Saturday, December 22, 2007


“Take this sinking boat
And point it home;
We’ve still got time.

“Raise your hopeful voice,
You had the choice;
You’ve made it now.”
-- Glen Hansard and Marketa Irglova
“Falling Slowly”

Once, which follows an Irish busker (Glen Hansard) and his growing relationship with a young Czech immigrant (Marketa Irglova), is one of those little films that catch you by surprise with its earnest depiction of bruised souls reaching for something better in their lives.
It’s also a musical, though I should hasten to qualify, it’s not the sort of musical where gaudily-outfitted people suddenly burst into boisterous song and energetic choreography. As Once’s main characters are both musically-inclined (Hansard’s character plays the guitar, while Irglova’s plays the piano), all the film’s songs arise organically from the on-screen action.

What makes Once even more noteworthy is the fact that the songs written and played and sung by the characters are actually written and played and sung by the stars. And not only can they write and sing, they can also act.
While Irglova’s earnest and straight-forward immigrant is commendable in her certitude and quiet self-possession, the eye-opener here is Hansard. There’s a sense of genuine honesty in his performance that paints a very real portrait of a young man haunted by the ghost of the woman who broke his heart, the woman he never quite got over. The legacy of pain she left in her wake still fuels his artistic drive, even after years have passed. (In one of the film’s songs, Hansard describes his character as a “broken-hearted Hoover-fixer sucker guy,” since he helps his father at a hoover shop, and still wants the girl who cheated on him and, well, broke his heart.)

Then, as if Once wasn’t commendable enough for all that, the principals’ rather realistic performances become even more laudable when you realize that both Hansard and Irglova are not professional actors, but rather, musicians by trade.
Hansard is the lead singer and songwriter for Irish rock band of long-standing, The Frames, while Irglova is a Czech pianist Hansard collaborated with on the album The Swell Season.
Initially, Once’s writer and director John Carney—who had been The Frames’ original bass player—had asked Hansard to write some songs and play busking consultant for the film, which was meant to star Cillian Murphy (from 28 Days Later and Breakfast on Pluto, though perhaps most widely known as Batman Begins’ Scarecrow).
But somewhere along the way, Murphy fell out of the project, and just as it looked like the production would collapse, Carney hit upon the notion of asking Hansard to take the role. Hansard, who had only appeared previously on film in a small role in Alan Parker’s The Commitments, agreed. (Then 17-year old Irglova was already in place by this time, having gotten there through her past collaboration with Hansard; in point of fact, three tracks from The Swell Season found their way onto Once.)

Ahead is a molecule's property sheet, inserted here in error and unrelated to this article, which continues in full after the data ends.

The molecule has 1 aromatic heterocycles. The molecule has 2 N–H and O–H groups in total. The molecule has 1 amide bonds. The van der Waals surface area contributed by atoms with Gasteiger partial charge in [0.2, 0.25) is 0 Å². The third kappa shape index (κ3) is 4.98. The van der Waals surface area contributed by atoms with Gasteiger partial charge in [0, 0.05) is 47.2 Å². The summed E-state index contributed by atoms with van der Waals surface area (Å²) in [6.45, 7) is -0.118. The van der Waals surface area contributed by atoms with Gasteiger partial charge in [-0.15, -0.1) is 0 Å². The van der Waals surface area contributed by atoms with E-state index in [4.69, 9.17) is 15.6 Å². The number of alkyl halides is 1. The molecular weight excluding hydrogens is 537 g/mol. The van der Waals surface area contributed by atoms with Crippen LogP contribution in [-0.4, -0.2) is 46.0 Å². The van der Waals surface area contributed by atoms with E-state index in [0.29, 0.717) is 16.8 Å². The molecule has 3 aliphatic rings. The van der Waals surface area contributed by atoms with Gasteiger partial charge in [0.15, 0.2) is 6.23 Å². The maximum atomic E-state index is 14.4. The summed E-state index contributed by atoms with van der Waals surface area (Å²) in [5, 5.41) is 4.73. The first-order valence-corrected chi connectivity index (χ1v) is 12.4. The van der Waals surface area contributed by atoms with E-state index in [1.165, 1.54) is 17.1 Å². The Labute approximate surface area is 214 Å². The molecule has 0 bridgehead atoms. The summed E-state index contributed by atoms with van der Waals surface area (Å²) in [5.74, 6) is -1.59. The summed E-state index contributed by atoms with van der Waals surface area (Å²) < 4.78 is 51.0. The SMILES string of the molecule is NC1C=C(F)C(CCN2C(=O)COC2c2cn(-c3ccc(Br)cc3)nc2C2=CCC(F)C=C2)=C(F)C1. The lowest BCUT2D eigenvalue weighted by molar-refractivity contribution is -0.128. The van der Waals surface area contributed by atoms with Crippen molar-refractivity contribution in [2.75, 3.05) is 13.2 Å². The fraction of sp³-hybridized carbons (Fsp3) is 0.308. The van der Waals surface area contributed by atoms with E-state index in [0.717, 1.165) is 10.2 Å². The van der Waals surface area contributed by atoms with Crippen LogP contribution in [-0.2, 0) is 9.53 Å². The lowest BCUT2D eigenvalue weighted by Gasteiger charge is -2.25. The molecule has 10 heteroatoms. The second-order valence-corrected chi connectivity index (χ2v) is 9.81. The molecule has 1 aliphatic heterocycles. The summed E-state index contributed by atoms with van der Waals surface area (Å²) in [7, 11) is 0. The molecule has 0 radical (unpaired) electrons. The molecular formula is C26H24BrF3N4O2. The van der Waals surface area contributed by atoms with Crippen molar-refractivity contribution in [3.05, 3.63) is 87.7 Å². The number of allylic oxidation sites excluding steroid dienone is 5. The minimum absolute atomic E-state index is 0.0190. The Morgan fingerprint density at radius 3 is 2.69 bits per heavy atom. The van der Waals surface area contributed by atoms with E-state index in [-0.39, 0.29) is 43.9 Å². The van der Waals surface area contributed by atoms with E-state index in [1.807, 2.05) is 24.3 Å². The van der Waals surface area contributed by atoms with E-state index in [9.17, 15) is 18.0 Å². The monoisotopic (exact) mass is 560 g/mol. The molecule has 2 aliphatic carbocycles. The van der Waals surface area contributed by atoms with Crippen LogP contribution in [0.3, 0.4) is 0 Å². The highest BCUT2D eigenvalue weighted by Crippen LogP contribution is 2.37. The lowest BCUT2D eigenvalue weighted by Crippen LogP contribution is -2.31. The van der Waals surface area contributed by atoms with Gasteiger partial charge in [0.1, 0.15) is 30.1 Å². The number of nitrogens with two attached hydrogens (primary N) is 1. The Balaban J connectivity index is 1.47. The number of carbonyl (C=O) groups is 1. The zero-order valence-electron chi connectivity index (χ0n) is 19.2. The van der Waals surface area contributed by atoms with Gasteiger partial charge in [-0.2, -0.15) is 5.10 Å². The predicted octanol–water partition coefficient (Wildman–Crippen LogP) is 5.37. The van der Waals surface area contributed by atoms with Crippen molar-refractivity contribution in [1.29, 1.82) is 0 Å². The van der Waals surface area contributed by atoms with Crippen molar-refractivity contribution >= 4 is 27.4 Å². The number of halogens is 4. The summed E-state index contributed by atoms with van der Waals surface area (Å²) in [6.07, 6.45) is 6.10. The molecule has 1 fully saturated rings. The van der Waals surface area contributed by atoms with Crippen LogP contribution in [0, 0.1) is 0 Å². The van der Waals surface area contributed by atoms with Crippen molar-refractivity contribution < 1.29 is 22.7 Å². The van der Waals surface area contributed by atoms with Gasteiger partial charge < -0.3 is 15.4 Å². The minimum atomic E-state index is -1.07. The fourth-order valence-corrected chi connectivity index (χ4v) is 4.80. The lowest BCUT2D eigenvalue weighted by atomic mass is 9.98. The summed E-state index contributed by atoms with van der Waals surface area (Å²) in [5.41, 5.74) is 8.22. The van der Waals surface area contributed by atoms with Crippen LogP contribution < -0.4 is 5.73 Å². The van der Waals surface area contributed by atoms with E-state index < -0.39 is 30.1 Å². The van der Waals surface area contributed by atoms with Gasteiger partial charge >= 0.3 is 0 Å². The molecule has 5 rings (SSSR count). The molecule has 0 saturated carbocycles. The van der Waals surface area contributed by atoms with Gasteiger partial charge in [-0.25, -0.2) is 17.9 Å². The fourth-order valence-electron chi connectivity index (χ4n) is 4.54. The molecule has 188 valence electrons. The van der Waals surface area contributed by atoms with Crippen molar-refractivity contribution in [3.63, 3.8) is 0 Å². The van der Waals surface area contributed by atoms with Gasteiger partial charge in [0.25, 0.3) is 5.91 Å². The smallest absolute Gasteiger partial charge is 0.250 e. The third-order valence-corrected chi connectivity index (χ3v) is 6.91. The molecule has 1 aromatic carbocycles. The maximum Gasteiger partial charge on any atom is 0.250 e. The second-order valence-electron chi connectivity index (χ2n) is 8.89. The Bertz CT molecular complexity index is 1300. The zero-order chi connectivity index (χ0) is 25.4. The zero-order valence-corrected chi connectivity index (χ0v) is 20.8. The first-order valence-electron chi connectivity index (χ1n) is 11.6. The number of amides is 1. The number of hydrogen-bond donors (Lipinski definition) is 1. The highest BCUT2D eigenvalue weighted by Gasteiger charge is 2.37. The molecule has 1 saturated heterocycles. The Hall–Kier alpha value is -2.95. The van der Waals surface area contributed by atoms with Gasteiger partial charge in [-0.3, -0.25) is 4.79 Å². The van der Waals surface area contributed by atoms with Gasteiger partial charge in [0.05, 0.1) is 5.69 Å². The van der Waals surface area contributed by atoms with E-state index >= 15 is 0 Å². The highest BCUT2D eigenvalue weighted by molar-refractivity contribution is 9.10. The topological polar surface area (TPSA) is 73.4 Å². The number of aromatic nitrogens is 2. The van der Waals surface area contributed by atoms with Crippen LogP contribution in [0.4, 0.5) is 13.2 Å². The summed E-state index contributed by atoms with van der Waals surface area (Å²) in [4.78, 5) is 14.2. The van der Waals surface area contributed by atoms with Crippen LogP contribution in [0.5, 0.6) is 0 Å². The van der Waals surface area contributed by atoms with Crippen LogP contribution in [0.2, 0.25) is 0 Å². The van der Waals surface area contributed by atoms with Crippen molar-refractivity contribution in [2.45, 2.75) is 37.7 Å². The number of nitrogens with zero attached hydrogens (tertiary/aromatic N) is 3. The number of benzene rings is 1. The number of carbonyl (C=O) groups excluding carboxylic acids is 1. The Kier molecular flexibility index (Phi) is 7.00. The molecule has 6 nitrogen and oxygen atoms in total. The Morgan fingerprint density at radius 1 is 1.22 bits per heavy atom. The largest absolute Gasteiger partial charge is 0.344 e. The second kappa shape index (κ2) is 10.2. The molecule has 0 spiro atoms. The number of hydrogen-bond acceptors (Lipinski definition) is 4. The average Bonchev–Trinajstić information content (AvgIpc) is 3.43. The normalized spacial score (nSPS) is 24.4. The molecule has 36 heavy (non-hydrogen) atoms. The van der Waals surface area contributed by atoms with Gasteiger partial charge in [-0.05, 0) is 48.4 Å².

What has emerged from that set of circumstances is a film shot on digital in 17 days for $150,000, that has gone on to capture hearts—and awards—around the world. (Amidst a number of nominations, some of Once’s notable wins were the Audience Award at this year’s Dublin International Film Festival and Sundance Film Festival, where it was also nominated for the Grand Jury Prize.)

“I really did think when we made this film that we had made a film that very few people would want to see or maybe only people who are interested in music would want to see, and it turns out to be something quite different, which is great.”
-- John Carney

Now if the track “Broken Hearted Hoover Fixer Sucker Guy” isn’t enough of an indication, it should also be noted that Once has its own simmering sense of humour, a rogue twinkle in its eye, amid all the emotional and moving bits.
What’s interesting though about those “emotional and moving bits” are that they’re very quiet and understated. In that sense, Once plays by a set of rules that are diametrically opposed to those of a standard Hollywood musical, where everything is overblown and operatic, where emotions are larger than life, and twice as loud, and always come with an accompanying dance number.
So let’s call Once an anti-musical then, shall we? Or perhaps, a quasi-musical. If it needs a label, then maybe that’s it.

Whatever you call it though, what I am certain of is this: Once is a heart-achingly brilliant piece of cinema about fortuitous accidents and being touched and changed by the strangers who enter our lives.
And ultimately, it’s about needing to mend old wounds, and exorcise old ghosts, with the pure and liberating power of music.

“Falling slowly,
Eyes that know me,
And I can’t go back.
Moods that take me and erase me,
And I’m painted black.

“Well, you have suffered enough
And warred with yourself;
It’s time that you won.”
-- Glen Hansard and Marketa Irglova
“Falling Slowly”

Parting shot: Once has been nominated at next year’s Independent Spirit Awards for Best Foreign Film. Congratulations to John Carney and company!
Winners will be announced on February 23, 2008.

(Once OS courtesy of; The Swell Season and Once soundtrack sleeve art courtesy of

No comments: